In late January, as reported by Jpost, Israeli student Stav Daron was told by the administrators at the British Columbia Island School of Building Arts (ISBA), a Canadian trade school, that he could not attend their school due “to the conflict and illegal settlement activity in the region.” The school’s response to Daron’s interest in enrolling was ended with the following proclamation: “[W]e are not accepting applications from Israel.” Daron, a civil engineering student and amateur carpenter, had gone as far as already purchasing a book from the school in preparation for his classes.
The news of Daron’s plight soon reached Jewish organizations throughout Canada. Canada’s Center for Israel and Jewish Affairs (CIJA), as well as B’nai Birth Canada, demanded clarification and a retraction of the policy. After the media began reporting the story of Daron’s rejection, ISBA quickly reversed their initial decision. An email sent to the CIJA clarified ISBA’s new position, stating that “[a]fter significant thought and listening to all interested parties, ISBA has decided to rescind any restriction placed on accepting students from Israel…ISBA remains acceptant to all and will continue to do so without restrictions.”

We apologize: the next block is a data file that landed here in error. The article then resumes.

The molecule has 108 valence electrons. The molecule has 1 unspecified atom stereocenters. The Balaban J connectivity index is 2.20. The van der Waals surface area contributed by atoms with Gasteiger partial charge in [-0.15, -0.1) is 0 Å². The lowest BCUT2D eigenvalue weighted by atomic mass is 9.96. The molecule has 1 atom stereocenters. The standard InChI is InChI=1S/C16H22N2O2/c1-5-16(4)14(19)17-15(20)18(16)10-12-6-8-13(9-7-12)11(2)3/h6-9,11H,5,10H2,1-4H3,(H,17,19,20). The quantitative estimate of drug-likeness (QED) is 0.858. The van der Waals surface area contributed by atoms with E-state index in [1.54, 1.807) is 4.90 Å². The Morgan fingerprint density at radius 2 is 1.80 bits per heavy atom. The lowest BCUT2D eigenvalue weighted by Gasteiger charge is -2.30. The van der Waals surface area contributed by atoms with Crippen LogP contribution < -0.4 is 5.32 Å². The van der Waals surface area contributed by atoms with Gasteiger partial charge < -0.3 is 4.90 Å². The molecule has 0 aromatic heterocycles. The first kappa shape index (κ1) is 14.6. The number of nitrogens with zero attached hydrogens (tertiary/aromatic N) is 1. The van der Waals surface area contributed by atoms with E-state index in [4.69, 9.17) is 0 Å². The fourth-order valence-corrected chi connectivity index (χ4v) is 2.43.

Michael Mostyn, chief executive officer of B’nai Brith Canada, said he was “pleased with the speedy resolution,” though questioned why the incident had occurred in the first place. Regardless of the quick action taken by the Canadian Jewish community, as well as the final reversal of the decision, the damage was dealt. Daron, posting publicly on his Facebook profile page, has said that he will not reapply to the school following this incident.
This attempted boycott of a student highlights a disturbing reality of the Boycott, Divestment, and Sanctions (BDS) movement within academic circles: the human cost. While BDS stipulates a repudiation of perceived crimes committed by Israel, it goes much further than just refusing to buy Israeli products or refusing to attend Israeli academic conferences. The actions promoted by BDS lead to these situations, where simply having been born as an Israeli Jew is enough for a person to be ostracized and rebuffed from a community that is supposedly “acceptant to all.”
ISBA, as reported by Haaretz, stated in its final email to Daron that the policy had been in an effort to “[stay] in line with our moral compass.” ISBA finished by stating that “[we] are still inclusive and cannot support that which is not inclusive.” The fallacy of this logic was pointed out by Daron in his final contact with the school; he stated that “not taking applications from Israeli students just because they are from Israel is racism, which is basically what you are protesting against.”